DIMENSIONS: Length: 27 ½ inches
NOTES: Provenance:
From the collection of Dr. and Mrs. Henry Gans
Sotheby Parke Bernet, New York, Fine African, Oceanic and Pre-Columbian Art, February 11, 1977, lot 45

Dr. Henry Gans died on June 29, 2017, two days before his 92nd birthday. Throughout he was positive and productive enjoying life, his mind always searching for knowledge and discovery. Henry Gans was born in 1925 in Zevenaar, the Netherlands and survived the Holocaust by working as a farm hand. After medical school in Holland where he received his MD and served briefly in the Dutch Army he published the first contemporary text on liver surgery,"Introduction to Hepatic Surgery" (Elsevier, 1955), reviewed and recognized as such by the Brit J. Surg, Proc Royal Soc Med, Armed Forces Med J, S.G.O., and many other medical publications. He received a D. Sc. Degree (cum laude) for this work from Nijmegan University in the Netherlands.

Trained in surgery at the Univ. of Minnesota, he obtained medical licenses to practice in Minnesota, New York, Illinois and Florida. As he continued his research he qualified for a Ph.D. degree from the Univ of Minnesota. He received a NIH Research Career Development Award after introducing in 1960 the first anti-fibrinolytic agents as lifesaving treatment for excessive bleeding associated with open heart surgery, a treatment that is still widely used today.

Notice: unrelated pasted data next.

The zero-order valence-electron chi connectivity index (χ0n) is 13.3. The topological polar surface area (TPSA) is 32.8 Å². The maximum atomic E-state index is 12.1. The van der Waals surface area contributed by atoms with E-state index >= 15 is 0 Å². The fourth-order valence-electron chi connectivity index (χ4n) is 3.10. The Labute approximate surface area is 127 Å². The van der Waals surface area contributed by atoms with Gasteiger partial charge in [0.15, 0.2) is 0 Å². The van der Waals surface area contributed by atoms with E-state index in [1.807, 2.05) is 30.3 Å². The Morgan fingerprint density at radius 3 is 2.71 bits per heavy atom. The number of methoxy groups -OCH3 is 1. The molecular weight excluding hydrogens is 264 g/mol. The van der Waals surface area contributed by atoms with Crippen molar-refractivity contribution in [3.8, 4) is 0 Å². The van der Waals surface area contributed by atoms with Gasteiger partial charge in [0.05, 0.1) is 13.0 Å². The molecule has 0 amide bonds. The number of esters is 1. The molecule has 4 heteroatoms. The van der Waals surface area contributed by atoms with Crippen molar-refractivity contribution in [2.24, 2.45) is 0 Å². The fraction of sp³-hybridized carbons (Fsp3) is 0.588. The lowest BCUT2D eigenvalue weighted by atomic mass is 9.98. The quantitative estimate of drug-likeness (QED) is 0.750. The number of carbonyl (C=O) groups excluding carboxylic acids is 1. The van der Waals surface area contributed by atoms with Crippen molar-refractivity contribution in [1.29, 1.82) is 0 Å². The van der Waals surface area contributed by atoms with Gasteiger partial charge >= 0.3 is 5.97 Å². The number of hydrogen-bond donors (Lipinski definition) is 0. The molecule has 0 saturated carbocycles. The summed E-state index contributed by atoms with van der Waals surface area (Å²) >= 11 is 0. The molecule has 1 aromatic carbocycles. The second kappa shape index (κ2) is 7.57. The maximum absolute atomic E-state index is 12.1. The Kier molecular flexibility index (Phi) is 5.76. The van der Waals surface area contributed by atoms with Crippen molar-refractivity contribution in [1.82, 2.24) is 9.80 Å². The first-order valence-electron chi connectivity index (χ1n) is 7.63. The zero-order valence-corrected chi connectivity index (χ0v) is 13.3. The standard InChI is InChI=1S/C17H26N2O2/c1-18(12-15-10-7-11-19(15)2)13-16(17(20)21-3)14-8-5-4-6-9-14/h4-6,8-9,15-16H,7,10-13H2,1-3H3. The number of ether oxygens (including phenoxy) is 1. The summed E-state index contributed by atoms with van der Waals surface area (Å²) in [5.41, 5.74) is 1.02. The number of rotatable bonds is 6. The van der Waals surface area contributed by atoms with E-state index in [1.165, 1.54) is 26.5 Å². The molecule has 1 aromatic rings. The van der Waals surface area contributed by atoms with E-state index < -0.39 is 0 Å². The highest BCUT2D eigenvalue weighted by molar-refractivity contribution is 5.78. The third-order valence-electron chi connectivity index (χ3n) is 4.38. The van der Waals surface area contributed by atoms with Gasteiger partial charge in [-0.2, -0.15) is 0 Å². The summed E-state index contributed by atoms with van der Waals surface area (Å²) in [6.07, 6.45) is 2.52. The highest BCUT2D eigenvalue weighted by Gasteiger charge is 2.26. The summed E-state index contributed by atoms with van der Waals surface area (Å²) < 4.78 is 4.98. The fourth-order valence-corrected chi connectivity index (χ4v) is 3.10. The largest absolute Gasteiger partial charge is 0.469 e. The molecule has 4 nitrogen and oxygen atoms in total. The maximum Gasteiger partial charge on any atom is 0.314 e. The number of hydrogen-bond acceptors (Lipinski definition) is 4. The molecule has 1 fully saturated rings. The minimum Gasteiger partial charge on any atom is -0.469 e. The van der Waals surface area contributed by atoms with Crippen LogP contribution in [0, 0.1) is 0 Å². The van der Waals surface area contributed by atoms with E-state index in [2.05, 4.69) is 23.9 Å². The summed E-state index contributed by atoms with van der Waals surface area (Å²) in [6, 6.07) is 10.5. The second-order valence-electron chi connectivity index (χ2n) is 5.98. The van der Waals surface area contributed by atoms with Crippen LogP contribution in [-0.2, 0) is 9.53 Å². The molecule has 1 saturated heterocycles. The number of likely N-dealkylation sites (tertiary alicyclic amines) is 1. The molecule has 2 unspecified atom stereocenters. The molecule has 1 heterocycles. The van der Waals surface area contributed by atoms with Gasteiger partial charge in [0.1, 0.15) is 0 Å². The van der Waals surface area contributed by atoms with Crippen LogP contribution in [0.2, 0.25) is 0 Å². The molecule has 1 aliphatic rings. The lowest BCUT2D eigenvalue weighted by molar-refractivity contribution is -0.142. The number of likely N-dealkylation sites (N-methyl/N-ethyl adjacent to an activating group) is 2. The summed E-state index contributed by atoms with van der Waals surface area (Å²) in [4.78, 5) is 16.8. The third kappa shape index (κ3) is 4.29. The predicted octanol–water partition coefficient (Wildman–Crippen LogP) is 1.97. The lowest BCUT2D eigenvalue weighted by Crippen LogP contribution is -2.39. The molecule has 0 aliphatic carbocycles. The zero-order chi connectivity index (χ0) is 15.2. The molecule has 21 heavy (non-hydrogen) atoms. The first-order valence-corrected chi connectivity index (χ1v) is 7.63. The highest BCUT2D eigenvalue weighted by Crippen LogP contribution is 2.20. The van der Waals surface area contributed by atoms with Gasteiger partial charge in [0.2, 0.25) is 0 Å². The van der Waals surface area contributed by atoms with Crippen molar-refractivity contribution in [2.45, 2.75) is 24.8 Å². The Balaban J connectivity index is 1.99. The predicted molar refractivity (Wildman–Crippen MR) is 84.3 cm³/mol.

Moving subsequently to New York Hospital - Cornell Medical School where he, with the help of a colleague, Dr. Armand Cortese, performed in 1969 the world's two first split-liver transplantation. The first performed on May 9, 1969, was on a woman age 24, the second (in August 1969) was on an infant with biliary cirrhosis, using in both instances only half of the donor liver. In the infant the donor liver was obtained from a 6 year old boy.

In New York City he and his wife became ardent collectors of American art and Precolumbian art. In the late seventies he helped start a new school of clinical medicine at the Univ. of Illinois in Urbana/Champaign, before retiring as a professor of surgery, pathology and biochemistry after attending graduation of the third medical school class.
ITEM ID: 4811
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A Greater Nicoya Stone Metate

Notes: c. 500 - 1000 AD

Gray volcanic stone, a large oval shallow bowl with jaguar head at each end, the perimeter trimmed with two raised segmented bands, four sturdy legs. In very good, intact condition, softening of the raised areas from exposure, minor chip on one edge.